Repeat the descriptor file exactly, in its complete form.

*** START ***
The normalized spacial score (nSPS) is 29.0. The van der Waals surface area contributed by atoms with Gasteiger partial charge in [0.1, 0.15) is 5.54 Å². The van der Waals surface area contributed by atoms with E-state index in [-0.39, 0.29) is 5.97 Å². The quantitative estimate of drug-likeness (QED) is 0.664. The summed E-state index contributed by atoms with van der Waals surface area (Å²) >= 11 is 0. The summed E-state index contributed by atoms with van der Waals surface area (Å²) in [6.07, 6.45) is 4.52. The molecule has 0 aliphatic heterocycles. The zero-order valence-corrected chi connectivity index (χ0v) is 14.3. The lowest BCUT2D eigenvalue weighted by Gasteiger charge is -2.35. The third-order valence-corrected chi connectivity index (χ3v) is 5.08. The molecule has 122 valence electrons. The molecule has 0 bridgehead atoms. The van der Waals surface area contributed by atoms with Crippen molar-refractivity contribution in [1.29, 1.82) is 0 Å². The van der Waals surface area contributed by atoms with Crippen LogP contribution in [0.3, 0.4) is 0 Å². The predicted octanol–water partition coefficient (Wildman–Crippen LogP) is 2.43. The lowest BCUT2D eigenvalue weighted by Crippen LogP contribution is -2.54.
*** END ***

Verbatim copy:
The normalized spacial score (nSPS) is 29.0. The van der Waals surface area contributed by atoms with Gasteiger partial charge in [0.1, 0.15) is 5.54 Å². The van der Waals surface area contributed by atoms with E-state index in [-0.39, 0.29) is 5.97 Å². The quantitative estimate of drug-likeness (QED) is 0.664. The summed E-state index contributed by atoms with van der Waals surface area (Å²) >= 11 is 0. The summed E-state index contributed by atoms with van der Waals surface area (Å²) in [6.07, 6.45) is 4.52. The molecule has 0 aliphatic heterocycles. The zero-order valence-corrected chi connectivity index (χ0v) is 14.3. The lowest BCUT2D eigenvalue weighted by Gasteiger charge is -2.35. The third-order valence-corrected chi connectivity index (χ3v) is 5.08. The molecule has 122 valence electrons. The molecule has 0 bridgehead atoms. The van der Waals surface area contributed by atoms with Crippen molar-refractivity contribution in [1.29, 1.82) is 0 Å². The van der Waals surface area contributed by atoms with Crippen LogP contribution in [0.3, 0.4) is 0 Å². The predicted octanol–water partition coefficient (Wildman–Crippen LogP) is 2.43. The lowest BCUT2D eigenvalue weighted by Crippen LogP contribution is -2.54.